Spring Break Versus Spring Broken: Predictive Utility of Spring Break Alcohol Intentions and Willingness at Varying Levels of Extremity
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Within the domain of risk-related behavior, many times the decision to engage is not a product of premeditation or intention. The prototype willingness model was created to capture and explain the unintended element of risk behavior. The present study aimed to evaluate the importance of willingness versus intention, two important constructs within the prototype willingness model, in relation to spring break drinking behavior when assessed at both high and low extremities. College undergraduates (N = 275) completed questionnaires prior to spring break regarding their anticipated spring break activities. Willingness and intention were assessed for different levels of risk. Specifically, participants indicated the extent to which they intended to (a) get drunk and (b) drink enough to black out or pass out; and the extent to which they were willing to (a) get drunk and (b) drink enough to black out or pass out. When classes resumed following spring break, the students indicated the extent to which they actually (a) got drunk and (b) drank enough to black out or pass out. Results demonstrated that when the health-related risk was lower (i.e., getting drunk), intention was a stronger predictor of behavior than was willingness. However, as the level of risk increased (i.e., getting drunk enough to black out or pass out), willingness more strongly predicted behavior. The present study suggests that willingness and intentions differentially predict spring break alcohol-related behavior depending on the extremity of behavior in question. Implications regarding alcohol interventions are discussed.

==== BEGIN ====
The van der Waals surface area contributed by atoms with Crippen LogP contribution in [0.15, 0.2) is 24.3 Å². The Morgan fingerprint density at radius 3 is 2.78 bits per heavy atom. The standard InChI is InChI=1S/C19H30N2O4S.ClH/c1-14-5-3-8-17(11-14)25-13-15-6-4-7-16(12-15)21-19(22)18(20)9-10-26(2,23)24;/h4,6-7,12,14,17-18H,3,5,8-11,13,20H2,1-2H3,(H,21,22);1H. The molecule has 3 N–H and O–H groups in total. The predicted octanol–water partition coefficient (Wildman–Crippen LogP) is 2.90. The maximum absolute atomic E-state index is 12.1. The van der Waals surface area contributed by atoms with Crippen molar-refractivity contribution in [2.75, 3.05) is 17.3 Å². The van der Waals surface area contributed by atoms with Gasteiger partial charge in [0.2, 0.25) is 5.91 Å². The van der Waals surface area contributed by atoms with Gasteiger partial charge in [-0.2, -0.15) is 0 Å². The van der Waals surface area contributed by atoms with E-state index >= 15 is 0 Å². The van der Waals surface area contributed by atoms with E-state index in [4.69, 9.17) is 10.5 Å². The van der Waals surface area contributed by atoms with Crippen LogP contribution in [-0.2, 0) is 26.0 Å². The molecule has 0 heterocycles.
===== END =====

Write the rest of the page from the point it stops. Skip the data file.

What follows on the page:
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- Spring Break Versus Spring Broken: Predictive Utility of Spring Break Alcohol Intentions and Willingness at Varying Levels of Extremity
Volume 15, Issue 1 , pp 85-93
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- Spring break
- Alcohol use
- Author Affiliations
- 1. Department of Psychiatry and Behavioral Sciences, University of Washington, Seattle, WA, 98195, Box 354944, USA
- 2. Institute for Social Research, University of Michigan, 426 Thompson St, Ann Arbor, MI, 48106-1248, USA
- 3. Department of Psychology, University of Houston, 126 Heyne Bldg, Houston, TX, 77204-5022, USA